By Staff Sgt. C. Todd Lopez
WASHINGTON (Feb. 08, 2006) -- The Air Force reached a milestone last month in the effort to modernize its C-5 Galaxy fleet.
A successful test of newly mounted C-5 engines occurred Jan. 21 at a Lockheed Martin facility in Marietta, Ga. The test was part of the C-5 Reliability Enhancement and Re-engining Program, or RERP, said Col. John Brunderman, Air Force mobility division chief for global reach programs.
"They were able to start the engines, show that the electronics worked, show the thrust reverses deployed, run it up to full power and control the engines," Colonel Brunderman said. "That is a very significant milestone that demonstrates to us that the technical risk in C-5 RERP is pretty low. From this point on, it is some very minor adjustments and tweaks."
The RERP is the second part of a two-phase C-5 modernization program helping the aircraft achieve a mission-capable rate of at least 75 percent during wartime. During the RERP, a C-5 is fitted with more efficient General Electric F138-GE-100 engines.
The aircraft also receives approximately 70 other modifications, which increases its reliability, the colonel said. Eventually, 112 C-5A, C-5B and C-5C model aircraft will go through the two-phase upgrade.
Before a C-5 goes through RERP, it must first go through the Avionics Modernization Program, also known as AMP. This program overhauls the C-5 flightdeck and prepares the aircraft to receive the more modern engines.
"AMP puts a digital backbone into the aircraft," Colonel Brunderman said. "It replaces a lot of legacy analog dial systems that are no longer supportable and are getting unreliable and puts them into a digital format. AMP also allows the aircraft to interface with the digital controls on the new engines that come in the RERP phase."
The Air Force has 15 C-5s that have completed or are in the process of receiving AMP modifications. Three of these are currently being modified to the RERP configuration at Lockheed Martin’s plant in Marietta, Ga. The recent engine-run test was conducted on the first of these three aircraft.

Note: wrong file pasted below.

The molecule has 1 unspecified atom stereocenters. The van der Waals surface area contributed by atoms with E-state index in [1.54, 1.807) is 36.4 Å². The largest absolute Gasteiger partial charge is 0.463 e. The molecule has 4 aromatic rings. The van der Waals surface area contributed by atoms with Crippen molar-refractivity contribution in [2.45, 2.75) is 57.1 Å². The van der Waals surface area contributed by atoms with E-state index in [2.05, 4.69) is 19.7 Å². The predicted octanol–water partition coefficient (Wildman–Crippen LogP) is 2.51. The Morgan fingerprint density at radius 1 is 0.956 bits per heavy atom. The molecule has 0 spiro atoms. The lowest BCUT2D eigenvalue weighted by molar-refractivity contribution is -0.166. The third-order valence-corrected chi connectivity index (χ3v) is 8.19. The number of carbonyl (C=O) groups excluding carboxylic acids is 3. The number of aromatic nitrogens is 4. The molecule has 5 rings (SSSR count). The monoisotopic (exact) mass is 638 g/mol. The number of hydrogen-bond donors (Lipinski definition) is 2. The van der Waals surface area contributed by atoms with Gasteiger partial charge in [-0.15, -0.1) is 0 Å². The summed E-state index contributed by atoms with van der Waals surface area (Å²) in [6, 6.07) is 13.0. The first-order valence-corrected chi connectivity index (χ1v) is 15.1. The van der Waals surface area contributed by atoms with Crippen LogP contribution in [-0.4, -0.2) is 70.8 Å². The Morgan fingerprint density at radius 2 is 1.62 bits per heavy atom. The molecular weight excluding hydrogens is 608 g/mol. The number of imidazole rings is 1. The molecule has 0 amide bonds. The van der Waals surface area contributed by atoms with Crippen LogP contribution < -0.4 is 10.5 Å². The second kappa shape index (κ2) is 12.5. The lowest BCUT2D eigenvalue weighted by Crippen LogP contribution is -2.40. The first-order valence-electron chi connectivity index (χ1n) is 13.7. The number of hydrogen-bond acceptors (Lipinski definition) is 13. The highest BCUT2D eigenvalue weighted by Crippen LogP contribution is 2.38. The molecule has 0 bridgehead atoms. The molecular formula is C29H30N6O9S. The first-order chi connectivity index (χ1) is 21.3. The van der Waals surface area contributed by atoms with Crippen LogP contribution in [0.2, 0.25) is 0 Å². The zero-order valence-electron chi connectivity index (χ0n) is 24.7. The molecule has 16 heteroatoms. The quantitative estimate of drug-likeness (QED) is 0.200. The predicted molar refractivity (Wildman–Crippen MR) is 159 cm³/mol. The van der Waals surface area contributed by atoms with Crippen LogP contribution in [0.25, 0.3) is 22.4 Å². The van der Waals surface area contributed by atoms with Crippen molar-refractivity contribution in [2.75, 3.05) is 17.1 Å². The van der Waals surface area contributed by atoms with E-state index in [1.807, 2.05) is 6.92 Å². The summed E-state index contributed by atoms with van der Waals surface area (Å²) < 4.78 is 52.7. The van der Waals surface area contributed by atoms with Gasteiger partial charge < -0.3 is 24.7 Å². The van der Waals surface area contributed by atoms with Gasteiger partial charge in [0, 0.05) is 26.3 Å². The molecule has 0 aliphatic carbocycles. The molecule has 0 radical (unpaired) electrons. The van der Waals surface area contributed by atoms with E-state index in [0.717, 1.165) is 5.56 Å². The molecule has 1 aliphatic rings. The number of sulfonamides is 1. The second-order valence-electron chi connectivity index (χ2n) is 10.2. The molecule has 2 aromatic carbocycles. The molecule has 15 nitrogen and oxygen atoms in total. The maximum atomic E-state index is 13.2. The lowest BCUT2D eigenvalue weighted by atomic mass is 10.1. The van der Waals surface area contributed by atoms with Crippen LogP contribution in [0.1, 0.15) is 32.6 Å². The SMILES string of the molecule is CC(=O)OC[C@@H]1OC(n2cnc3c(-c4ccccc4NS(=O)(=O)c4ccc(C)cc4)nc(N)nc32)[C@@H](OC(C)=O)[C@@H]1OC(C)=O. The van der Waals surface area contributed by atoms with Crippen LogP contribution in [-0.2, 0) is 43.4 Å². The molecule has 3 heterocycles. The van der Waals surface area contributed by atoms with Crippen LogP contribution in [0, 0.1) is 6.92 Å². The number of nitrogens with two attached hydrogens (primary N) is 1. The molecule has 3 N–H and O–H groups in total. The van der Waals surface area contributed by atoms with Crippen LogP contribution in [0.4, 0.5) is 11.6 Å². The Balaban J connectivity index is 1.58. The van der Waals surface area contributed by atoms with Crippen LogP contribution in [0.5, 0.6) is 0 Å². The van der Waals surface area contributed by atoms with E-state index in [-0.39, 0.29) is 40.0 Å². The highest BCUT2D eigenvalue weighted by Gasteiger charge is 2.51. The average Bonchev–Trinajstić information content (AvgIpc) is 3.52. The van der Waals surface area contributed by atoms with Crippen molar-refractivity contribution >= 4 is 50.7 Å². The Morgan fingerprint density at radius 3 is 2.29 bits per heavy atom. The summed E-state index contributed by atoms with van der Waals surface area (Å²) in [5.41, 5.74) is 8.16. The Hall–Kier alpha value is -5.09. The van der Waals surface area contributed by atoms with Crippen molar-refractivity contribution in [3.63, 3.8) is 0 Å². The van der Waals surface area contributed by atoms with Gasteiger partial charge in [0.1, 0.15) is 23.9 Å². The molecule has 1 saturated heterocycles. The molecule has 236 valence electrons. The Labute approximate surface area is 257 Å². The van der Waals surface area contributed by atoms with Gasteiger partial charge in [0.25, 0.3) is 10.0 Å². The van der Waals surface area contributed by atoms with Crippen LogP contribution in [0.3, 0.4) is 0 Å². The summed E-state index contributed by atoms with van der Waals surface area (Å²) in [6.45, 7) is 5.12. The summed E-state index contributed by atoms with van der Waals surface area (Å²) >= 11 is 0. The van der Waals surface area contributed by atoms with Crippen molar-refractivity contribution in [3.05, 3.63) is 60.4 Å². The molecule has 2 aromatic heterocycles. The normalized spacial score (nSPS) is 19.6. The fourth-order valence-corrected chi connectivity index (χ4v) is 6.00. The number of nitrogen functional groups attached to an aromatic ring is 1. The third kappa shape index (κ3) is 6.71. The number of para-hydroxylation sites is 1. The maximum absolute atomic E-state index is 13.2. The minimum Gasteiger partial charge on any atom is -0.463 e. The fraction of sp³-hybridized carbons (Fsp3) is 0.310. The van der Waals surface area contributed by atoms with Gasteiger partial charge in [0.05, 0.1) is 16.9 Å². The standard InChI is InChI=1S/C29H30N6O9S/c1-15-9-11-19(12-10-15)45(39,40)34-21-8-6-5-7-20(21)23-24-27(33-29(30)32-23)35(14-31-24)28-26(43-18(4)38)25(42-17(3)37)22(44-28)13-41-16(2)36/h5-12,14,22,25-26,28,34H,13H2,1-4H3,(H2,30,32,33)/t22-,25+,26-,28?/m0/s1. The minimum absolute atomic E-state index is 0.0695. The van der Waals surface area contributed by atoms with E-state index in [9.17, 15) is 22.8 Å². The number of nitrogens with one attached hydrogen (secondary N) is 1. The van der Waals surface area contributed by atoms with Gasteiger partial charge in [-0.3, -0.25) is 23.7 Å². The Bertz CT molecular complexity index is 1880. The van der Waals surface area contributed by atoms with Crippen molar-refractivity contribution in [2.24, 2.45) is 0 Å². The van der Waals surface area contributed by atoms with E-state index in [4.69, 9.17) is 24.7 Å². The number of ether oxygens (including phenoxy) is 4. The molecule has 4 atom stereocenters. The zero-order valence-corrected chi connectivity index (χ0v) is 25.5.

After completing the entire modernization program, the C-5s will be renamed the C-5M Galaxy aircraft. The C-5M won't be faster, but it will be more robust and powerful than the A and B models, Colonel Brunderman said.
"It will provide us with the ability to take off with heavier loads, on shorter runways, to climb to altitude faster, to save on fuel, to fly at higher altitudes, to make it into various air tracks to and from Europe and mix with all the international commercial traffic," he said.
The modifications also make the aircraft less prone to maintenance failures, meaning the aircraft can spend less time being repaired and more time flying missions, he said.
Taking an aircraft that is invaluable to the Air Force and making it better means the Air Force will be better able to support the warfighter well into the future, Colonel Brunderman said.
"The C-5 Galaxy is an integral part of our overall mobility system which includes the C-17 Globemaster III aircraft as well as the C-130 Hercules aircraft," Colonel Brunderman said. "A particular benefit of the C-5 is its outsize and oversize capability -- we can move M1 ABRAMS tanks, helicopters and other things that will not fit on the C-130.
"The C-5 is the largest aircraft in the U.S. inventory and increasing its efficiency will benefit the entire military," he said.
Colonel Brunderman said he expects all 112 C-5s in the Air Force will be fitted with new engines by 2020, and the efficiency realized by the modifications will pay for the program by 2029.